Catholic youths in Mbaise celebrate Dr. Ugorji Ugorji
By Chigozirim Ephraim Anokwuru
On Sunday, September 12, 2021, members of the Catholic Youth Organization of Nigeria at St. Michael’s Parish Uzunorji in Aboh Mbaise Local Government Area of Imo State, honoured Dr. Ugorji Okechukwu Ugorji, the Special Adviser to Governor Hope Uzodimma on Homeland Security and Intelligence was invited as both Chairman and Keynote Speaker at the youths’ Igbo Cultural Day in the parish.
When Dr. Ugorji was introduced to speak by Kenneth Nwankpa, and as he walked up to the podium, he was ambushed and surprised by the members of the Youth Organization (led by Chinedu John Oyinwa) and the Parish Priest, Rev, Father Emekwuru, as well as Reverend Father Patrick Opara, who serves as Assistant Parish Priest and Chaplain to the Youth Organization.
The youth and the clergy jointly presented Dr. Ugorji with an award about which they deliberately chose not to inform him ahead of his attendance.
A visibly surprised Ugorji was cited by the youth and clergy for his “intellectual and in-depth contributions as a custodian of Igbo culture and traditions” and was declared “Ambassador of Igbo Culture and Traditions.”
He is an author of ten books and publisher of over 100 books by African writers from Africa, the Americas, and Europe. By the age of 29 he had earned five university degrees (2 Bachelor’s degrees, 2 Master’s degrees, and one Doctorate degree).
Until his appointment by Governor Uzodimma, he was the long-term Executive Director of the US-based African Writers Endowment, and had served as a public administrator in the US for over 25 years.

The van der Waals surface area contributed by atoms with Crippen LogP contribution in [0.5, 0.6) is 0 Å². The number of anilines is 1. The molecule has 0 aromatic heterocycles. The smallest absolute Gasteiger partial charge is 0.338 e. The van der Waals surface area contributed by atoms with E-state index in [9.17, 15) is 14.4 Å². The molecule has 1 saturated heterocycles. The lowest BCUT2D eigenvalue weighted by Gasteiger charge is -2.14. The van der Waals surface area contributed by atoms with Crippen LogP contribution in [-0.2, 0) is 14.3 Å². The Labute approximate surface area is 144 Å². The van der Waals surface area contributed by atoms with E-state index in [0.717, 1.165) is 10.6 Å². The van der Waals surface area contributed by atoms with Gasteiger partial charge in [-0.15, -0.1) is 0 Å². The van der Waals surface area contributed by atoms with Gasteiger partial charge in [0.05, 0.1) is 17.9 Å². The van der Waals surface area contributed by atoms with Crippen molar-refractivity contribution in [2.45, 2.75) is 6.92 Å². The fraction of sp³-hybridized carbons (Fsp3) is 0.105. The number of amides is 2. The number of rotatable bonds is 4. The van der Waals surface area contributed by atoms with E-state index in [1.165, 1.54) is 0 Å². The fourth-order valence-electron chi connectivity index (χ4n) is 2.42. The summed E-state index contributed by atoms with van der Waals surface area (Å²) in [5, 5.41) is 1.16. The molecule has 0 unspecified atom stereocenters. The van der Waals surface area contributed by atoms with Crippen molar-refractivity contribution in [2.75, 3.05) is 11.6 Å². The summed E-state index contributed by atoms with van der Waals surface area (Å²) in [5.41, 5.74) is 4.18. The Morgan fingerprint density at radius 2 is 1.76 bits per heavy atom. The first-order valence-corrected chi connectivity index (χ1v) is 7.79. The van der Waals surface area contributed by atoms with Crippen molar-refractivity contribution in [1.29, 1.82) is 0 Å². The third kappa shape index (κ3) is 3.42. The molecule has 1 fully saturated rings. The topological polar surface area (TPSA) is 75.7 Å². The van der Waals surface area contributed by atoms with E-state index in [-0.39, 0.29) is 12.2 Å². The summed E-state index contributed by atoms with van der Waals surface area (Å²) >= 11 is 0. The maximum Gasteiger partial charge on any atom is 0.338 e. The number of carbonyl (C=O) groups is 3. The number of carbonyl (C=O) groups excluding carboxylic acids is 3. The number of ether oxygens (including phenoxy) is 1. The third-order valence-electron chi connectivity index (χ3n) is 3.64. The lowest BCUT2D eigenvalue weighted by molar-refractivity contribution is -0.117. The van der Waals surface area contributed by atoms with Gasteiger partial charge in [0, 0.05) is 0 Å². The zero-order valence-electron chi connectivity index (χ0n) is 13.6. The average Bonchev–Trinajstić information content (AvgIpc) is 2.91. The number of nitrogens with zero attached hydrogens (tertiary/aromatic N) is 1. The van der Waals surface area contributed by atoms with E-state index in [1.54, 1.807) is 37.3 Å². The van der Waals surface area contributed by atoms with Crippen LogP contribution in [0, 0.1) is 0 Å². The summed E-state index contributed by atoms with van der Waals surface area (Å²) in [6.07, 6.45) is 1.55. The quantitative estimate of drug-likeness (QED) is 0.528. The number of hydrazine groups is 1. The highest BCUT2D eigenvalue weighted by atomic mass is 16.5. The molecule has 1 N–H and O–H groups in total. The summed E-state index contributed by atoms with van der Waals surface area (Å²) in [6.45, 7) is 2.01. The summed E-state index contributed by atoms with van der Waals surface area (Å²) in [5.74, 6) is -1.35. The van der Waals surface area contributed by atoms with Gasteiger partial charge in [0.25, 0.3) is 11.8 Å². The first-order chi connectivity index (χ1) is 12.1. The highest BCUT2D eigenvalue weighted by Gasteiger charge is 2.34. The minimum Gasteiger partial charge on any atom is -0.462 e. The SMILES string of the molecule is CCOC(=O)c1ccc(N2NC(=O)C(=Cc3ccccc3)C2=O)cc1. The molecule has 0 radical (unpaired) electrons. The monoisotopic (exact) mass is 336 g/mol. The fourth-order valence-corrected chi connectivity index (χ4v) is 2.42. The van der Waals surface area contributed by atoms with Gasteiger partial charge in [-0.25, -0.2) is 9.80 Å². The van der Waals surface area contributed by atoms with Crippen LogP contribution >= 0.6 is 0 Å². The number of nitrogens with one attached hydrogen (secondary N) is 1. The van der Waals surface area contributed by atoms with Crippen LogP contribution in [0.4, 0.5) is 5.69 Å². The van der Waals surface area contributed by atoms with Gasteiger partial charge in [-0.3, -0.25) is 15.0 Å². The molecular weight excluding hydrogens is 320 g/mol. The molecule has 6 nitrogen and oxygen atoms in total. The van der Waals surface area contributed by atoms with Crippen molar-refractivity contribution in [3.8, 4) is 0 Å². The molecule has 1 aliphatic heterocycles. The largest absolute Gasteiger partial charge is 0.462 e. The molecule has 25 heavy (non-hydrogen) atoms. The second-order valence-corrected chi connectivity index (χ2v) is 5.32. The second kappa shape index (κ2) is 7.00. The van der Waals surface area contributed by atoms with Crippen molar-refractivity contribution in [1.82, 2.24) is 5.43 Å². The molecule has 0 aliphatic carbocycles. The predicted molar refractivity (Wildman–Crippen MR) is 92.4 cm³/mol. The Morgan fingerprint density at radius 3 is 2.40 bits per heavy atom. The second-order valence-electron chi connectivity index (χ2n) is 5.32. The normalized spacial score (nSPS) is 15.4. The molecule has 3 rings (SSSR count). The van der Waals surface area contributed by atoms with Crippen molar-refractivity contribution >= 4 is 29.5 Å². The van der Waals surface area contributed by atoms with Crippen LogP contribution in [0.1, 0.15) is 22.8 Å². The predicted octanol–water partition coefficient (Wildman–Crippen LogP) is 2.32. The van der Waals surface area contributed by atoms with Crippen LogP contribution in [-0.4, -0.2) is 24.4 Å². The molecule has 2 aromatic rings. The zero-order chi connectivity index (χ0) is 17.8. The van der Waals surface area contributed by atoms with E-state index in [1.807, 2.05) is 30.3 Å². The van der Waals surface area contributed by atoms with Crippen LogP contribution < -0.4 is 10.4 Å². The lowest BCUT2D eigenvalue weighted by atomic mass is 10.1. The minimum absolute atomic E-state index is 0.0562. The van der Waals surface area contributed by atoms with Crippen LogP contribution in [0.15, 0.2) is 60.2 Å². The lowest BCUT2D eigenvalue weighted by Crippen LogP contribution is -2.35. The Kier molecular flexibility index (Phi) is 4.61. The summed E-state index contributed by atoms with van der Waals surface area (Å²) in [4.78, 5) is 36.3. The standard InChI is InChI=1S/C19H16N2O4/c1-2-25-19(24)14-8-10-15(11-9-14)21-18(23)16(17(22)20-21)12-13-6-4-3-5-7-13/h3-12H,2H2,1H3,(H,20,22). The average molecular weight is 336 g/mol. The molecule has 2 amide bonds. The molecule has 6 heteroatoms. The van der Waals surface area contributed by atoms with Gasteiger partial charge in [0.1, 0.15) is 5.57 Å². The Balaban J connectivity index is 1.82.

Igbo, know thy self
In his remarks to the congregation, Dr. Ugorji lauded the youth for the audacity to celebrate and uphold Igbo culture within the confines of the Church. “As Catholics, it is gratifying not to have to choose between our culture and our new faith. The Catholic Church, perhaps more than any other denomination, has respected our culture while propagating the message of Christ,” he said.
A scholar from the Afrocentric school of thought, Dr. Ugorji couched his message to the youth in two questions: What’s in your hands? And who do you know you are?
Using the Biblical stories of Moses and David, Dr. Ugorji illustrated that an anointed hand will be triumphant any day, no matter how little the resources in her or his hands. For Moses it was a staff or walking stick, and for David it was a catapult and a stone, he reminded.
“If you identify what’s in your hands, keep your hands clean, and prepare yourself adequately for the opportunities that will come your way, God will anoint your hands and your contributions to humanity will surprise you,” he said.
Dr. Ugorji reserved his most provocative remarks when he instructed the youth to know who they are as Igbo people. “I submit that knowing who you really are and the heritage from which you come, is fundamental to shaping your consciousness and your lives moving forward,” he preached.
As Igbo youth, Ugorji said they are “a creation people. Your ancestors were among the first set of humans Chukwu created. From us many others originated. When the Bible says that God created man in his image, the holly book must be interpreted to mean the image you see in the mirror.” He asked them to look to no other images for what God looks like.
Dr. Ugorji also told the youth that they come from a heritage of freedom. “You not only cherish and protect your freedom, you propagate, advocate and advance freedom in all of its ramifications in every environment you find yourself, including the freedom to worship and pray as one chooses” he said.
He shared the information that from the cotton fields of America to the sugar plantations in the Caribbean during slavery and slave trade, wherever there were slave revolts, chances were great that descendants of Igbo slaves were organizers and leaders of the revolts.